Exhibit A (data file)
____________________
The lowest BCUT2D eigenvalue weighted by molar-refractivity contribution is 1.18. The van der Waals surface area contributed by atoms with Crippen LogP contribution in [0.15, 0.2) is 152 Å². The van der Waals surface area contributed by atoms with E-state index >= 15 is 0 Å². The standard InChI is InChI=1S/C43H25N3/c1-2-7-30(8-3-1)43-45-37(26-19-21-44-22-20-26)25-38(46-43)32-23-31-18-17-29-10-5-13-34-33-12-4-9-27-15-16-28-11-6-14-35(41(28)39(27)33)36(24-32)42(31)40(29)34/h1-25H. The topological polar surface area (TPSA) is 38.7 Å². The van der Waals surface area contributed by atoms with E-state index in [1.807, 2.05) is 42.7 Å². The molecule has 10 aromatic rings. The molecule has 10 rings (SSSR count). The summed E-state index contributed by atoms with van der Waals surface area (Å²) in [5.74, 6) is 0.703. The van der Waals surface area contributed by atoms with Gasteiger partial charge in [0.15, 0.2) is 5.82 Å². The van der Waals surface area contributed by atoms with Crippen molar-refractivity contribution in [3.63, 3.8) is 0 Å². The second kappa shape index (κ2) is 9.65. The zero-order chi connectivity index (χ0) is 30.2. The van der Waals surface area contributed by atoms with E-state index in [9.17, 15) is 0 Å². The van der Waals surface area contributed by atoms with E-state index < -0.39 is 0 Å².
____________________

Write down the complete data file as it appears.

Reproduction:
The lowest BCUT2D eigenvalue weighted by molar-refractivity contribution is 1.18. The van der Waals surface area contributed by atoms with Crippen LogP contribution in [0.15, 0.2) is 152 Å². The van der Waals surface area contributed by atoms with E-state index >= 15 is 0 Å². The standard InChI is InChI=1S/C43H25N3/c1-2-7-30(8-3-1)43-45-37(26-19-21-44-22-20-26)25-38(46-43)32-23-31-18-17-29-10-5-13-34-33-12-4-9-27-15-16-28-11-6-14-35(41(28)39(27)33)36(24-32)42(31)40(29)34/h1-25H. The topological polar surface area (TPSA) is 38.7 Å². The van der Waals surface area contributed by atoms with E-state index in [1.807, 2.05) is 42.7 Å². The molecule has 10 aromatic rings. The molecule has 10 rings (SSSR count). The summed E-state index contributed by atoms with van der Waals surface area (Å²) in [5.74, 6) is 0.703. The van der Waals surface area contributed by atoms with Gasteiger partial charge in [0.15, 0.2) is 5.82 Å². The van der Waals surface area contributed by atoms with Crippen molar-refractivity contribution in [3.63, 3.8) is 0 Å². The second kappa shape index (κ2) is 9.65. The zero-order chi connectivity index (χ0) is 30.2. The van der Waals surface area contributed by atoms with E-state index in [9.17, 15) is 0 Å². The van der Waals surface area contributed by atoms with E-state index < -0.39 is 0 Å².